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David Bennun , October 1st, 2015 10:52

David Bennun reports from Sticky Mike's Frog Bar in Brighton.

A friend (and fellow tQ contributor) refuses to attend ESG shows on the grounds of a semi-humorous conviction they have to be a hoax. You can see what he means. When something's too good to be true, and so on. In an era when the internet combines with a voracious appetite for documentary fodder to create perfect hoaxing conditions, perhaps we're right to be suspicious. Nobody wants to be the one who never knew about The Amazing Thing. So you google The Amazing Thing and there it is. It's got to be real, right? Nobody could have made it up in painstaking detail and planted it all over the Web, like the Creationist God seeding the planet with dinosaur bones.

The beauty of pop music, or part of it, is that it has never mattered a damn if things are real or not, in the everyday, stone-kicking, I-refute-it-thus sense. If there's music to hear, and a band to play it, that's real, and the question of how and why it came about is a sometimes fascinating, usually romanticised, occasionally fictitious but invariably secondary adornment. How many enticing back stories ever turn out to be factual? Rather than true. Because it's all true. Every bit of it that people believe, or want to believe. And the better it is, the truer it is. Isn't that so, Colonel Tom? Bobby D? Prince? Lana?

So it is almost too perfect, in our age, it fits too well with what we would like to have happened, to think that in a very different one, a family of sisters from the Bronx all but invented new-wave funk; pursued it, largely uncredited, while whiter and/or maler acts got what glory there was to be had from it; provided the breaks for countless hip hop and dance tracks (OK, maybe not countless; whosampled lists 426 entries) and hated it - Sample Credits Don't Pay Our Bills protested the title of a 1992 EP; and are only now receiving something close to their due. But if that isn't how it happened, well, the evidence is doing a remarkable impression of it.

What does matter now is that if you go to see ESG, or a version of ESG that appears to vary from an improbable tribute act chiefly but crucially thanks to the presence of singer Renee Scroggins, in a sweaty, malodorous and rammed club basement which they would probably trade in a heartbeat for filling larger and more gracious venues, but which is nonetheless ideal for the occasion, they will be - are - amazing. You won't hear exactly what's on the records, and you won't care. You'll seldom encounter a quintet who do so much with so little. (One of them, so far as I can tell, is there solely to groove about beneath splendid 80s Latina hair, which is as good a reason as any). That mean, eerie guitar sound is missing on all but one tune. There's no middle here. It's all about that bass, drums and percussion, topped with Scroggins' astonishing vocals, which are - and this is no kind of euphemism - the most urban thing ever. It's a sharp and keening hiss-yelp-growl that could have come from nowhere but the streets it did come from, as 'My Street' so well underlines.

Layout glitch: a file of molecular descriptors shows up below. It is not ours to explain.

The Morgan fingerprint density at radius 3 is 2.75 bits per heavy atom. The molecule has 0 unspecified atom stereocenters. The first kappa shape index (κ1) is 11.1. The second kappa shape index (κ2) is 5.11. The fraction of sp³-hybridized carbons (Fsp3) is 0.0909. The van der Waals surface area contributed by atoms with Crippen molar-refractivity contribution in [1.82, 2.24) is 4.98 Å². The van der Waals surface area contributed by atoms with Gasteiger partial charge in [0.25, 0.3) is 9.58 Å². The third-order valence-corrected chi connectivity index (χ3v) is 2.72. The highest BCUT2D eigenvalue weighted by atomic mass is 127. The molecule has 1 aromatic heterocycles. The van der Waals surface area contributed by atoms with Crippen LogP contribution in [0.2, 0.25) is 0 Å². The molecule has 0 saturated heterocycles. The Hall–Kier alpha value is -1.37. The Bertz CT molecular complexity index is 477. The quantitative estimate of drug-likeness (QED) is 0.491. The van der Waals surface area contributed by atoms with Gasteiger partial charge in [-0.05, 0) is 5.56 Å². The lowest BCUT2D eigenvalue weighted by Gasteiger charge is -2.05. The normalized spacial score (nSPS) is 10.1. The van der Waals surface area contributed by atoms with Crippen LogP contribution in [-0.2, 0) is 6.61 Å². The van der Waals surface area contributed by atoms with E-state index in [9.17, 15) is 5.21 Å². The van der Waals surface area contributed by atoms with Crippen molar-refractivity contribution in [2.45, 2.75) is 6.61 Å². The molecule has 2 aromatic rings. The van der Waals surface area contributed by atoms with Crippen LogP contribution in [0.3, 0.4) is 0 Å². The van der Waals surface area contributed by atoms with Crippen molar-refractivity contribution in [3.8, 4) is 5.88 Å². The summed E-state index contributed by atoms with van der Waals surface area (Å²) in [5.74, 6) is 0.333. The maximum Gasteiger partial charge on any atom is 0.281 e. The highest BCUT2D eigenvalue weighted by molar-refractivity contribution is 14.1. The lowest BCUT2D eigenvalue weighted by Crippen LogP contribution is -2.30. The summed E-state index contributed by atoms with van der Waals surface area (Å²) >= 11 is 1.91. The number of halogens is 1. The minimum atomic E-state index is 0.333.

The high points of this show are positively alpine. 'Dance', which lives up to the simple and absolute promise of its title, counts among the purest expressions of funk I've ever locked into amid a heaving mass of fellow punters. 'Erase You' is adapted from the plangent, head-on original into a sidelong shuffle whose absent guitar leaves welcome space for as propulsive and elemental a bassline as four strings could conjure. It's magnificent in its gleeful contempt for the memory of a bygone love; as if the eternal sunshine of the spotless mind has been substituted with dancing lights and cobra venom. Music, operating in a realm beyond the facts, can do that sort of thing. ESG are, of course, no hoax. But I wouldn't care if they'd been made up on the spot. Like almost all great pop, once upon a time, they were.